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TU Dublin Team to Develop Rapid Saliva-Based COVID Test

Researchers at Technological University (TU) Dublin have been awarded funding to develop a saliva-based COVID-19 test, which can detect the virus in a matter of minutes.

The project, known as AptaGold, will focus on developing a test that is suitable for use in a number of settings, is cost effective and is readily scalable.

According to AptaGold lead and medical scientist, Dr Steve Meaney of TU Dublin, current diagnostic tools are expensive as they rely on the use of genetic approaches and require equipment, reagents and trained diagnostic staff.

"The capacity of such laboratory-based test systems will always be a challenge. Our solution meets the urgent need for a cheap, on-the-spot and sample-to-result screening option, using an easily obtainable saliva sample.

"As specialised training or equipment is not required to complete the proposed new test, it might find use in workplaces, airports and other travel hubs, as well as in low-resource environments where there are insufficient laboratory services," he explained.

It is already well established that viral particles from SARS-CoV-2, the virus that causes COVID-19, are present in the saliva of infected individuals.

According to AptaGold co-lead and biochemist, Dr Niamh Gilmartin of TU Dublin, AptaGold is based on mixing patient saliva samples with specially selected DNA strands called aptamers.

"These strands are linked to tiny gold particles, and if COVID-19 virus proteins are present, these particles bunch up, leading to a visible colour change in minutes. Aptamers can be produced at a much lower cost than antibodies, so the production can be easily scaled up to meet demand in Ireland and abroad," she explained.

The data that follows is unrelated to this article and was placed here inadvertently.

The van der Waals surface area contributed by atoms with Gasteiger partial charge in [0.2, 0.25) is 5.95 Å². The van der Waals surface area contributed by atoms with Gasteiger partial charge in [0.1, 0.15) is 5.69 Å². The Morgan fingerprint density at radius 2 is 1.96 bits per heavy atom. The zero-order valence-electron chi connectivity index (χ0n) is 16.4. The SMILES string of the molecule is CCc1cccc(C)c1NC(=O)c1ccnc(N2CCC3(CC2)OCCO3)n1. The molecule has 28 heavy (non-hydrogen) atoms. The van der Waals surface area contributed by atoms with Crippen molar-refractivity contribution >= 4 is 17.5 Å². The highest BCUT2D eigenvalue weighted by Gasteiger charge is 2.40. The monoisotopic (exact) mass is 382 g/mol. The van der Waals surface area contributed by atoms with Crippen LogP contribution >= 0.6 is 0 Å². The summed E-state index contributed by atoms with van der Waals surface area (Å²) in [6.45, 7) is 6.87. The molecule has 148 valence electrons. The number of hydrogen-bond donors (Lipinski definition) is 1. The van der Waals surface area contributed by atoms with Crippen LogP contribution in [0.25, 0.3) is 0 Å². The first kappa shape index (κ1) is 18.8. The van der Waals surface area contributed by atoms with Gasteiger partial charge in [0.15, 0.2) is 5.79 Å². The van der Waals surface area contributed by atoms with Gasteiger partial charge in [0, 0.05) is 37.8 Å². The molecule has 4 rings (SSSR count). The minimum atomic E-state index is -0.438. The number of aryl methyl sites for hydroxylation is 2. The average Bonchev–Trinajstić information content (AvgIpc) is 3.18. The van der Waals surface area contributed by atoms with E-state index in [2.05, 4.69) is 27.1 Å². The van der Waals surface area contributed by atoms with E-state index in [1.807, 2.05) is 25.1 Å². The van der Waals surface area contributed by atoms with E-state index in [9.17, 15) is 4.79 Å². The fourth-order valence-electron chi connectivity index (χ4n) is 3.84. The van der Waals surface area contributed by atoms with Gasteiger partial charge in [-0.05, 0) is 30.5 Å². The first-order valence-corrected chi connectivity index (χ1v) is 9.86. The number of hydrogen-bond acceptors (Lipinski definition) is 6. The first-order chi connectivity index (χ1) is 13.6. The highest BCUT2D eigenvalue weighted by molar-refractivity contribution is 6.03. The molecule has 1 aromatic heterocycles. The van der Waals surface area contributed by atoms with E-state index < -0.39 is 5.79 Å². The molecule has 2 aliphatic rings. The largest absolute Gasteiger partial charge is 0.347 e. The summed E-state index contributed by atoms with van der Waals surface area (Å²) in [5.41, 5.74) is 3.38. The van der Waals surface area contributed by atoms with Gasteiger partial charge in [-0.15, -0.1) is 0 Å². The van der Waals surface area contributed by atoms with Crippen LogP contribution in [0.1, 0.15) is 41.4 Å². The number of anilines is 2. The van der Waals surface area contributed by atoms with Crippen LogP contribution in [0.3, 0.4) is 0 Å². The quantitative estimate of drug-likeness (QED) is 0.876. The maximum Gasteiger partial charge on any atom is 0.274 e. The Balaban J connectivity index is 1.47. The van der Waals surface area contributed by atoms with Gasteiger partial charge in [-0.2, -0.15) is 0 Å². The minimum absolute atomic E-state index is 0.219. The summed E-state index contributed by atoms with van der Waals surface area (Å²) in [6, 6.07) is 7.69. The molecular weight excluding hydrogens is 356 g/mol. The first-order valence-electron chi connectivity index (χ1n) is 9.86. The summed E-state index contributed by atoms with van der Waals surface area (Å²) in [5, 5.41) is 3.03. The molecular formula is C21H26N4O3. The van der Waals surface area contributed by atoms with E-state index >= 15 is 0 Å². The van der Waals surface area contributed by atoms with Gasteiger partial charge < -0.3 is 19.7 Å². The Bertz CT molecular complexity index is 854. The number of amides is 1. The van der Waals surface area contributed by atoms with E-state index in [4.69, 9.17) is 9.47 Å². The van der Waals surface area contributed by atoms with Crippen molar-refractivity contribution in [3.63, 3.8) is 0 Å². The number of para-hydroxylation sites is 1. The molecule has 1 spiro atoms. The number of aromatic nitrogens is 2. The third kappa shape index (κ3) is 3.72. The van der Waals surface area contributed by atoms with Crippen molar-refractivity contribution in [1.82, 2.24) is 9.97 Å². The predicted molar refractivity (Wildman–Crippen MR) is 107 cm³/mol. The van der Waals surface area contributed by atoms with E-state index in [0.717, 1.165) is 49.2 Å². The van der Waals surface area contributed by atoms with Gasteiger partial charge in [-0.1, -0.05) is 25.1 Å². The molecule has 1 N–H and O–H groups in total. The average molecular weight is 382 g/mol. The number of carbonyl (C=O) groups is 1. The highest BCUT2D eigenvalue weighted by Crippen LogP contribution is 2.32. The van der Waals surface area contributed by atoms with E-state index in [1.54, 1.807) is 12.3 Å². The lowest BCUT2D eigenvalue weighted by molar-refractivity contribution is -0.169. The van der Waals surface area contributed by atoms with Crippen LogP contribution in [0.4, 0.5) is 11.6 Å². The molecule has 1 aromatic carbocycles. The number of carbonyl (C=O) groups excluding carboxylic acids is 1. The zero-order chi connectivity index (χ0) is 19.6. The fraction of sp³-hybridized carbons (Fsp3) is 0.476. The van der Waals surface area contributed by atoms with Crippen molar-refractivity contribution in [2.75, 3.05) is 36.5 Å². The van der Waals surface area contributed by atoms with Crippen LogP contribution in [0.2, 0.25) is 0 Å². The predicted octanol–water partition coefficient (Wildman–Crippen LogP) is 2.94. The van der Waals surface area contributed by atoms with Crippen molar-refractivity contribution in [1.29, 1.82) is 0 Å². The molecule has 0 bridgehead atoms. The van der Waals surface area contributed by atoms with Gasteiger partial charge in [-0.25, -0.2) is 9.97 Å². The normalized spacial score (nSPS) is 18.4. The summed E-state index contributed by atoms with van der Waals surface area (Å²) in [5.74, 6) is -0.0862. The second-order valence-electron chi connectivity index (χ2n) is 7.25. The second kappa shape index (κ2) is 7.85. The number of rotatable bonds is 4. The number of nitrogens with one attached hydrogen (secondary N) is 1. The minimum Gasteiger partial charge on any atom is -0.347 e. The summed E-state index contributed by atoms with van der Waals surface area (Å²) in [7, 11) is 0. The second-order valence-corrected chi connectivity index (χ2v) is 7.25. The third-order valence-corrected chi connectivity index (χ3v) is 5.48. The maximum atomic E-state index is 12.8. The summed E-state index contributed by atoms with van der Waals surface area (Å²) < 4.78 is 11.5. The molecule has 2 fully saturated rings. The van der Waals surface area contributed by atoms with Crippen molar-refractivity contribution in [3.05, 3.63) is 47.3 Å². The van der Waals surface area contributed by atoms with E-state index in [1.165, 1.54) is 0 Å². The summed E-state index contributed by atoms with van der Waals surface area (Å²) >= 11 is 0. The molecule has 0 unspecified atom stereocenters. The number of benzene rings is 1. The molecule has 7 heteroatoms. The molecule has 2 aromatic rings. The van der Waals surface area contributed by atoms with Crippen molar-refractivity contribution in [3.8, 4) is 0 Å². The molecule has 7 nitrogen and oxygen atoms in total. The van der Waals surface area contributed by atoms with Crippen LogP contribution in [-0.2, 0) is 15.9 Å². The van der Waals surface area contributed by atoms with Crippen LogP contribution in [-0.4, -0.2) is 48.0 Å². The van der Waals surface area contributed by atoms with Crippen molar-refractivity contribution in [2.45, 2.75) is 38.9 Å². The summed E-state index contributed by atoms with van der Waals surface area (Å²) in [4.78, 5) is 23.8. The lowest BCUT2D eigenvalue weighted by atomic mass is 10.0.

She emphasised that testing, isolating and contact tracing are all vital to stopping COVID-19 and timely, accurate results will significantly reduce these timelines and save lives.

"AptaGold is designed to be a first-line screening system for those who require immediate treatment and isolation, both in the healthcare sector and in the general population. By providing a simple and inexpensive near-patient test system, this approach will significantly reduce wait times for sample collection and test results," Dr Gilmartin noted.

The researchers believe that the rapid identification of infected patients will improve clinical decision making.

"The system can support rapid intervention and therefore, reduce the spread of infection. This is really relevant as we continue to open up the economy and society. Employees could take the test each morning to quickly find out if they should self-isolate or not and it could be helpful for people to manage their travel plans," Dr Meaney said.

AptaGold is a multi-agency project led by TU Dublin in collaboration with Dublin City University, Trinity College Dublin, St James's Hospital, Beaumont Hospital, the Royal College of Surgeons in Ireland and the National Clinical Programme for Pathology.

The funding was awarded as part of a rapid research response funding call published jointly by Science Foundation Ireland, Enterprise Ireland and the IDA.

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